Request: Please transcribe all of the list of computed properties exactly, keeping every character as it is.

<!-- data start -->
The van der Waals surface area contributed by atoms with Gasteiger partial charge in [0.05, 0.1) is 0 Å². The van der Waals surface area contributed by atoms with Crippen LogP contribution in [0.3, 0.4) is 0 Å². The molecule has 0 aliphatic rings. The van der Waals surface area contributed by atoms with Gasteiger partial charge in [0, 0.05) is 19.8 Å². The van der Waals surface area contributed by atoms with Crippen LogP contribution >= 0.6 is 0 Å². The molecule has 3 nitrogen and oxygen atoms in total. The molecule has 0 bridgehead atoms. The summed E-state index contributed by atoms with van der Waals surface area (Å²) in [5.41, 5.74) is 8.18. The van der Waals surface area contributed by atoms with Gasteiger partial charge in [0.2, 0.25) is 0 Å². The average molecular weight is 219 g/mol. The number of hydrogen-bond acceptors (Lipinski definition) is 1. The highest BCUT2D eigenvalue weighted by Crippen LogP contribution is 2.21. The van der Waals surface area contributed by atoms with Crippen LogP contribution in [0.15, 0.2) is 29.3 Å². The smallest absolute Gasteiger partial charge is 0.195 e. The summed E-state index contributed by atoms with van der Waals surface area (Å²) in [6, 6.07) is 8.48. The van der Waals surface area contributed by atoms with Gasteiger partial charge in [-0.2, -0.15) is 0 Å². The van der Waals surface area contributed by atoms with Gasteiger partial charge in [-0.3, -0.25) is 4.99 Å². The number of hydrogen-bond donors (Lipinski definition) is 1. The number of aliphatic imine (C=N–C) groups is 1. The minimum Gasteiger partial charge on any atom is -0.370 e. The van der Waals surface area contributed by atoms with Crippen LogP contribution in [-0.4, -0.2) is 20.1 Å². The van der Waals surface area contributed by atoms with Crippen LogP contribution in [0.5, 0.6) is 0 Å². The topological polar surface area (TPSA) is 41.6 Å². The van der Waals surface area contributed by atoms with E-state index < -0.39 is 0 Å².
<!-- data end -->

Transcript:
The van der Waals surface area contributed by atoms with Gasteiger partial charge in [0.05, 0.1) is 0 Å². The van der Waals surface area contributed by atoms with Crippen LogP contribution in [0.3, 0.4) is 0 Å². The molecule has 0 aliphatic rings. The van der Waals surface area contributed by atoms with Gasteiger partial charge in [0, 0.05) is 19.8 Å². The van der Waals surface area contributed by atoms with Crippen LogP contribution >= 0.6 is 0 Å². The molecule has 3 nitrogen and oxygen atoms in total. The molecule has 0 bridgehead atoms. The summed E-state index contributed by atoms with van der Waals surface area (Å²) in [5.41, 5.74) is 8.18. The van der Waals surface area contributed by atoms with Gasteiger partial charge in [0.2, 0.25) is 0 Å². The average molecular weight is 219 g/mol. The number of hydrogen-bond acceptors (Lipinski definition) is 1. The highest BCUT2D eigenvalue weighted by Crippen LogP contribution is 2.21. The van der Waals surface area contributed by atoms with Crippen LogP contribution in [0.15, 0.2) is 29.3 Å². The smallest absolute Gasteiger partial charge is 0.195 e. The summed E-state index contributed by atoms with van der Waals surface area (Å²) in [6, 6.07) is 8.48. The van der Waals surface area contributed by atoms with Gasteiger partial charge in [-0.2, -0.15) is 0 Å². The van der Waals surface area contributed by atoms with Gasteiger partial charge in [-0.3, -0.25) is 4.99 Å². The number of hydrogen-bond donors (Lipinski definition) is 1. The number of aliphatic imine (C=N–C) groups is 1. The minimum Gasteiger partial charge on any atom is -0.370 e. The van der Waals surface area contributed by atoms with Crippen LogP contribution in [-0.4, -0.2) is 20.1 Å². The van der Waals surface area contributed by atoms with Crippen LogP contribution in [0.5, 0.6) is 0 Å². The topological polar surface area (TPSA) is 41.6 Å². The van der Waals surface area contributed by atoms with E-state index < -0.39 is 0 Å².